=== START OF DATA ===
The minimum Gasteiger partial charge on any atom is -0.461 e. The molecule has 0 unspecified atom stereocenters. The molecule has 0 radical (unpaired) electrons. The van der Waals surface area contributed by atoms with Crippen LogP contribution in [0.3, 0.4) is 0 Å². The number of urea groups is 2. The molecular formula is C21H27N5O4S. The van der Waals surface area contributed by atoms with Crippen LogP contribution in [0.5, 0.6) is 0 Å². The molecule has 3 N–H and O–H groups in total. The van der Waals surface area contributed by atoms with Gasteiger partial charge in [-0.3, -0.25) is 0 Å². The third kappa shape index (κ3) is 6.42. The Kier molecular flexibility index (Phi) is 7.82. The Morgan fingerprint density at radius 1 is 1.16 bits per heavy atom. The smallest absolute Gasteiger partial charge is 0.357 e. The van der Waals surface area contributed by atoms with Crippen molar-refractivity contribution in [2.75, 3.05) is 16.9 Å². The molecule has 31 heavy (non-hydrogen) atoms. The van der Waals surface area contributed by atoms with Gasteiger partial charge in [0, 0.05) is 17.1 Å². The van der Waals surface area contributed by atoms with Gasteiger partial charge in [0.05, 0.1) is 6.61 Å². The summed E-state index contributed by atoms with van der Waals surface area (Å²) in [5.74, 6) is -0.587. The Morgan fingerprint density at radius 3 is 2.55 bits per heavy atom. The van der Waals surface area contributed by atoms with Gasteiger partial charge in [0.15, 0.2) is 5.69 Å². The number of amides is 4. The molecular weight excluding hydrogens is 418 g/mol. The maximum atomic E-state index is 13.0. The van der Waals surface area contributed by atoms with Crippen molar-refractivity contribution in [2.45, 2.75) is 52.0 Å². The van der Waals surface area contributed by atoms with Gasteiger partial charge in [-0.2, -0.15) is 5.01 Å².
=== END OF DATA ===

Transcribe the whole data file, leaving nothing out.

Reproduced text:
The minimum Gasteiger partial charge on any atom is -0.461 e. The molecule has 0 unspecified atom stereocenters. The molecule has 0 radical (unpaired) electrons. The van der Waals surface area contributed by atoms with Crippen LogP contribution in [0.3, 0.4) is 0 Å². The number of urea groups is 2. The molecular formula is C21H27N5O4S. The van der Waals surface area contributed by atoms with Crippen LogP contribution in [0.5, 0.6) is 0 Å². The molecule has 3 N–H and O–H groups in total. The van der Waals surface area contributed by atoms with Gasteiger partial charge in [-0.3, -0.25) is 0 Å². The third kappa shape index (κ3) is 6.42. The Kier molecular flexibility index (Phi) is 7.82. The Morgan fingerprint density at radius 1 is 1.16 bits per heavy atom. The smallest absolute Gasteiger partial charge is 0.357 e. The van der Waals surface area contributed by atoms with Crippen molar-refractivity contribution in [2.75, 3.05) is 16.9 Å². The molecule has 31 heavy (non-hydrogen) atoms. The van der Waals surface area contributed by atoms with Gasteiger partial charge in [0, 0.05) is 17.1 Å². The van der Waals surface area contributed by atoms with Gasteiger partial charge in [0.05, 0.1) is 6.61 Å². The summed E-state index contributed by atoms with van der Waals surface area (Å²) in [5.74, 6) is -0.587. The Morgan fingerprint density at radius 3 is 2.55 bits per heavy atom. The van der Waals surface area contributed by atoms with Gasteiger partial charge in [0.15, 0.2) is 5.69 Å². The number of amides is 4. The molecular weight excluding hydrogens is 418 g/mol. The maximum atomic E-state index is 13.0. The van der Waals surface area contributed by atoms with Crippen molar-refractivity contribution in [2.45, 2.75) is 52.0 Å². The van der Waals surface area contributed by atoms with Gasteiger partial charge in [-0.2, -0.15) is 5.01 Å².